Recording reviews

Recommended recording: Hail, gladdening Light

Originally released in 1991, this collection of 23 short pieces is sub-titled “Music of the English Church,” as the pieces have become standards in the choral repertoire within the Anglican tradition. Some of the pieces, however, were originally written for use in the Roman Catholic rite, some for use in a domestic setting (back in the good old days when people gathered to sing multi-part music together rather than watch TV).

The performers are the reliable Cambridge Singers, a choir of 28 or so voices assembled by conductor/composer John Rutter from former members of the many Cambridge chapel choirs. The composers represented date from the early 16th century (John Taverner, c.1490-1545) to the late 20th century (John Tavener, note the different spelling, 1944-2013).

At least five of the pieces in this collection are part of the All Saints choir repertoire, including Charles Villiers Stanford’s Justorum animae  (which our choir sang on All Saints Day) and John Sheppard’s haunting In manus tuas, which we have sung more than once on Passion Sunday. Two others are pieces we’ve begun learning but aren’t ready to present publicly yet.

Among my favorite works in this anthology, in addition to the Stanford piece, are Henry Purcell’s wrenching Remember not, Lord, our offenses (which we have sung), Thomas Tallis’s In nata lux (which we’re working on), and Ralph Vaughan Williams’s O vos omnes (which we probably can’t pull off). Rutter’s own composition (Loving Shepherd of the sheep) displays the distinctive Rutter sound, which is, I’m afraid, a bit too sweet. It’s not that I don’t like it, but I find myself liking it more than I should.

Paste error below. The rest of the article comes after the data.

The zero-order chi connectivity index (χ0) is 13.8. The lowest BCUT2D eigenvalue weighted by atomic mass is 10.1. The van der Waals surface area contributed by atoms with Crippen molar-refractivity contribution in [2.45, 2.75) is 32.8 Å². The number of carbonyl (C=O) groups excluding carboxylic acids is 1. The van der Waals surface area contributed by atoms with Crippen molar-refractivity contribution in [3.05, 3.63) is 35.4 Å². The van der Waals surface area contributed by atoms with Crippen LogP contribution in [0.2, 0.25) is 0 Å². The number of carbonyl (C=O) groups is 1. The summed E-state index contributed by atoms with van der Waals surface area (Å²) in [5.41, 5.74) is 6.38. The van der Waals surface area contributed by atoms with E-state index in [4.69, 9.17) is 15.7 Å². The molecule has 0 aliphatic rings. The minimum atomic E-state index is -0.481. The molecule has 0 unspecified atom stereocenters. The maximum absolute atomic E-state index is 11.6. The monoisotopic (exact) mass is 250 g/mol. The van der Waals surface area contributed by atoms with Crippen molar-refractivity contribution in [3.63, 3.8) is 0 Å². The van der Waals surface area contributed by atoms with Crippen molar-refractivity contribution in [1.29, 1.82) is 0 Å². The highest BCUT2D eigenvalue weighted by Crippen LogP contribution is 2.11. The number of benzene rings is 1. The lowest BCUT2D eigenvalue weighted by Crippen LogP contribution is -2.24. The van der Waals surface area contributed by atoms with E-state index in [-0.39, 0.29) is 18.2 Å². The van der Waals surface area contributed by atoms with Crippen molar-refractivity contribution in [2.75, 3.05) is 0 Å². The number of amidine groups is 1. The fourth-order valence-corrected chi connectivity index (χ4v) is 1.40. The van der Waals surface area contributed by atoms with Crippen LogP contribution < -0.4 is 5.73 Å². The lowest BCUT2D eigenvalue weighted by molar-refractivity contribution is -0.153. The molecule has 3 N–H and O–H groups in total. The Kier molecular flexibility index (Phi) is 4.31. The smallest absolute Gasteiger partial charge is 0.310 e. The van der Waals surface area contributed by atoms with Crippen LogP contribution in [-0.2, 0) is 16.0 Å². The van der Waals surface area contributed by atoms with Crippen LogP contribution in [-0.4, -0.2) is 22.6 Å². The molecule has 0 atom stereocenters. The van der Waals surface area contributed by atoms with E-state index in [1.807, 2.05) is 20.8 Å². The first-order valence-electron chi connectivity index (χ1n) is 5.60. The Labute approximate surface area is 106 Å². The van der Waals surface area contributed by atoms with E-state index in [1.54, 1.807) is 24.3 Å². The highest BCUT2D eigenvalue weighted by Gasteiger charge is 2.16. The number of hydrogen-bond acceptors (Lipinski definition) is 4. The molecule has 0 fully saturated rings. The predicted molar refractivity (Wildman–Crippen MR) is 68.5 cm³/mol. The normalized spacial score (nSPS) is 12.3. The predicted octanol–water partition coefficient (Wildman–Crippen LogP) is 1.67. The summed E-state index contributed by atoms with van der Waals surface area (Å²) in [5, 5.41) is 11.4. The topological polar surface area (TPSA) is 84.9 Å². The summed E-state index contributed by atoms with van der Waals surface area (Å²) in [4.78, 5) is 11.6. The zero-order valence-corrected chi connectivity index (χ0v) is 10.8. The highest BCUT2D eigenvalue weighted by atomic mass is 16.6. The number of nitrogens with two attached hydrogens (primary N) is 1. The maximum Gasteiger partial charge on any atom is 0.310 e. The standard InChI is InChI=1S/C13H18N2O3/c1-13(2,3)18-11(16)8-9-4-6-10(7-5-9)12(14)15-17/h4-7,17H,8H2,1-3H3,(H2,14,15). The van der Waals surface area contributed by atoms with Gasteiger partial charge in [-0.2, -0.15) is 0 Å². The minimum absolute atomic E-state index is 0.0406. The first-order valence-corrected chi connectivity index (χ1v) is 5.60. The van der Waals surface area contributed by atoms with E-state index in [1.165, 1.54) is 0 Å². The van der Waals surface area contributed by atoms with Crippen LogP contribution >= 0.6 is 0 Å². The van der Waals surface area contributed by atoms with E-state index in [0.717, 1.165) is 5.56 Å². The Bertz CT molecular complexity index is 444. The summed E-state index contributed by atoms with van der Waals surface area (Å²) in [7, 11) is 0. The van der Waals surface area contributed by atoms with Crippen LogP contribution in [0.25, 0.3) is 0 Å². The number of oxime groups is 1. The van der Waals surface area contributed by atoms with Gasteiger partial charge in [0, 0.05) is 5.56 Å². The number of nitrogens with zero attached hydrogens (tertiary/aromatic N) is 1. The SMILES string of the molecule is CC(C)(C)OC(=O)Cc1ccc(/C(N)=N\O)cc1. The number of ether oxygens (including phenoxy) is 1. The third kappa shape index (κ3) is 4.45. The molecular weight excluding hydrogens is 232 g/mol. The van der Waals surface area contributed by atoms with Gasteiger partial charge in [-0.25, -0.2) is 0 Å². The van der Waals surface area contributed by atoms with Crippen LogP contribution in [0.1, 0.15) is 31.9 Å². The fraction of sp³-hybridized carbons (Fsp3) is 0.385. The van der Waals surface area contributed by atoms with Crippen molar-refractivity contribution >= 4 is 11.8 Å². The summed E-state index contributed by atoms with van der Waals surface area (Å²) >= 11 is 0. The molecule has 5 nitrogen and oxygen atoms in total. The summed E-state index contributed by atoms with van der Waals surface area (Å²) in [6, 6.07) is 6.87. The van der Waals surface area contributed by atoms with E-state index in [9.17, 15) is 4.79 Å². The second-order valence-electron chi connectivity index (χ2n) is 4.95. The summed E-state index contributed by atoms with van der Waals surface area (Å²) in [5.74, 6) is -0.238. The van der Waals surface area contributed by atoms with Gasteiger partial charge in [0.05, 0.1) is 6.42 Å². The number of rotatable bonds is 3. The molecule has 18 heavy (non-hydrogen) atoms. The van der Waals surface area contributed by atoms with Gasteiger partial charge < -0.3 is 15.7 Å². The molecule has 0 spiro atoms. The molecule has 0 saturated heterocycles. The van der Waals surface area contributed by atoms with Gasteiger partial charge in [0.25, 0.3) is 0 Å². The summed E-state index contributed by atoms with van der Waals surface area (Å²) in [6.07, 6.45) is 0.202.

The recording was made in the Lady Chapel of Ely Cathedral, and the spaciousness of the site is evident in the rich reverberation. Most of these works were written with such acoustics in mind, but it’s sometimes tempting to get lost in the luscious sound and ignore the compositional achievements of these gifted composers, i.e., artists who had gifts and are gifts.


A selection from this recording
Come, let’s rejoice, by John Amner (1579-1641)